MobileNetV3^{7} simply takes the building blocks of v2, and adds a few tricks. First, they add the squeeze and excitation module after the depthwise convolution with a smaller reduction ratio of 4. They initially use the swish^{8} nonlinearity which is calculated by $y=xσ(x)$ where $σ$ is the sigmoid function. This activation tends to improve results by around 1%. Nevertheless, due to the computational complexity of the nonlinearity, they opt to adapt the function to a hard version of the original by using a piecewise linear approximation. To find a good baseline network, the authors run neural architecture search (NAS) on larger blocks initially and, after this, on the individual layers within the blocks. This search generates a low latency, high accuracy baseline that can then be scaled using the same width and resolution scaling seen in MobileNetV1 and MobileNetV2. Additionally, the authors find a large and a small model in the architecture search.
class HardSwish(nn.Module):
def forward(self, x):
return x*(F.relu6(x+3)/6)
class InvertedResidualV3(nn.Module):
"""
MobileNetV3 inverted residual block with squeeze
excite block embedded into residual layer, after the
depthwise conv. Uses the HardSwish activation.
"""
def __init__(self, cin, cout, ks=3, stride=1,
expansion_ratio=4, squeeze_ratio=None,
act=HardSwish()):
super().__init__()
self.stride = stride
self.same_c = cin == cout
self.exp = round(cin*expansion_ratio)
self.block = nn.Sequential(
PointWiseConv2d(cin, self.exp),
nn.BatchNorm2d(self.exp),
act,
DepthWiseConv2d(self.exp, st=stride),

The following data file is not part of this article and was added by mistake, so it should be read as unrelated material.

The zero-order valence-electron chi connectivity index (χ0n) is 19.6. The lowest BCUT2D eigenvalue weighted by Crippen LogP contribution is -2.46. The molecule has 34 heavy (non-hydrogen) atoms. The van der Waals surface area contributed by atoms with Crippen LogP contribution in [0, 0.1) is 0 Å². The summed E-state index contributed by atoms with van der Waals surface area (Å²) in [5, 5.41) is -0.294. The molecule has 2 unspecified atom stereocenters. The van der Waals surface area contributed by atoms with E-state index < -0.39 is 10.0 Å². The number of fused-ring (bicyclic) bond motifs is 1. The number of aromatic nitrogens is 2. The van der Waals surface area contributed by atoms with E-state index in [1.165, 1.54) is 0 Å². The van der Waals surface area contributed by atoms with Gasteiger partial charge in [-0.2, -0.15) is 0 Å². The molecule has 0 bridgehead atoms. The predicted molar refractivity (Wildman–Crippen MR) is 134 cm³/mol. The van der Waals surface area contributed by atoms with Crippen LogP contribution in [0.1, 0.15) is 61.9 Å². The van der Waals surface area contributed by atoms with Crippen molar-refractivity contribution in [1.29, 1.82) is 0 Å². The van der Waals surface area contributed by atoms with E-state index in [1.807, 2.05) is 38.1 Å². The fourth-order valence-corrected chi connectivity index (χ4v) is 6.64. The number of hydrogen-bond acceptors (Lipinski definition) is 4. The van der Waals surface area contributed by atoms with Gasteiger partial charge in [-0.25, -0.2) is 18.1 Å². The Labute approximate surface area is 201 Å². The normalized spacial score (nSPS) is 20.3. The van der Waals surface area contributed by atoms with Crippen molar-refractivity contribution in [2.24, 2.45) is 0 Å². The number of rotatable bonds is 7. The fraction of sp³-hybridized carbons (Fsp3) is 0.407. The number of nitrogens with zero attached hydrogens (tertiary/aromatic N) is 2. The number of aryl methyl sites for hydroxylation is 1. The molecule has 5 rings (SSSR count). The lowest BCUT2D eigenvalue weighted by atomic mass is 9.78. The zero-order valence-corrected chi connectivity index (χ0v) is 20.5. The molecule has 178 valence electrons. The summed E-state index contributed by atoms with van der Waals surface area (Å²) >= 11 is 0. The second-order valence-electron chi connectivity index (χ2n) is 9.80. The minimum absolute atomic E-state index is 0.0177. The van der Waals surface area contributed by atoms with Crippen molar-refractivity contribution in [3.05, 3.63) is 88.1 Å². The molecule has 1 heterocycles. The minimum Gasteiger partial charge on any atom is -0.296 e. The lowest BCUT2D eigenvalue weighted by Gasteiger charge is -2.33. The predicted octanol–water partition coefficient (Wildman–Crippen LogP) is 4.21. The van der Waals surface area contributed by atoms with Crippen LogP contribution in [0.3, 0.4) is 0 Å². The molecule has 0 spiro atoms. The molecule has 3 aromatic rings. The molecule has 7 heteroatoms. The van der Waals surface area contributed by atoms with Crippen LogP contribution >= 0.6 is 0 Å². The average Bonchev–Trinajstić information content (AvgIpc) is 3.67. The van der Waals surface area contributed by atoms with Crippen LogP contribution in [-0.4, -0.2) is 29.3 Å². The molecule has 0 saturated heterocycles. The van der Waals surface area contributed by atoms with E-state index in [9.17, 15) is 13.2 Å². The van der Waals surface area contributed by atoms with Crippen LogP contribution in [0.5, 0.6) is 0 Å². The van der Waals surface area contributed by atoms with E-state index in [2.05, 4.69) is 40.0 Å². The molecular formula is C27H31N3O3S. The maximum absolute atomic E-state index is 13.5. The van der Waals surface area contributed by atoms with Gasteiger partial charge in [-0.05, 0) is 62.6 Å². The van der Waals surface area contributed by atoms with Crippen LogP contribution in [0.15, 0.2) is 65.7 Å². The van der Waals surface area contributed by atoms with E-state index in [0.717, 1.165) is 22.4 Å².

nn.BatchNorm2d(self.exp),
act,
SqueezeExcite(self.exp,
reduction_ratio=squeeze_ratio),
PointWiseConv2d(self.exp, cout),
nn.BatchNorm2d(cout),
)
def forward(self, x):
residual = self.block(x)
if self.stride != 1 or not self.same_c:
return residual
else:
return x + residual
EfficientNet
Finally, the EfficientNet paper^{9}, which came out at nearly the same time as the MobileNetV3 paper and has several intersecting authors uses several similar ideas to the MobileNetV3 paper. They too add the SE block and use the swish activation, however, the EfficientNet paper examines scaling of neural networks. They find that the best gains come from scaling the width, resolution (like the mobilenets) and depth of the network simultaneously.
To achieve this, they start by using NAS to find a small baseline model. They then scale the baseline according to the equation below. The constants $α$, $β$ and $γ$ are determined by a small grid search done on the baseline model. The whole point of this search and scale technique being to find a good model but without needing to use a lot of computational power searching over a large model.
Once these values are found, the baseline EfficientNetB0 is scaled up with $ϕ$. This leads to EfficientNetB1 through B8.
The EfficientNet paper also includes a bunch of tricks in training like stochastic depth, autoaugment, dropconnect, and increasing dropout, but they don't particularly say whether the additions improve things and by how much. The paper lacks a comprehensive ablation study to root out the biggest improvements to the network. Several reimplementors have had difficulty reimplementing the paper and achieving the same levels of performance.
Nevertheless, the authors have continued improving the network and getting better results by adding adversarial training^{10} into the mix and using network distillation in a technique called "noisy student"^{11} which improves the state of the art on ImageNet even more.
And that is a whirlwind tour up to the current state of the art in ImageNet classification. Thanks for reading!
References
Footnotes

ImageNet Classification with Deep Convolutional Neural Networks link ↩

Visualizing and Understanding Convolutional Networks arxiv ↩

MobileNets: Efficient Convolutional Neural Networks for Mobile Vision Applications arxiv ↩

MobileNetV2: Inverted Residuals and Linear Bottlenecks arxiv ↩

EfficientNet: Rethinking Model Scaling for Convolutional Neural Networks arxiv ↩

Selftraining with Noisy Student improves ImageNet classification arxiv ↩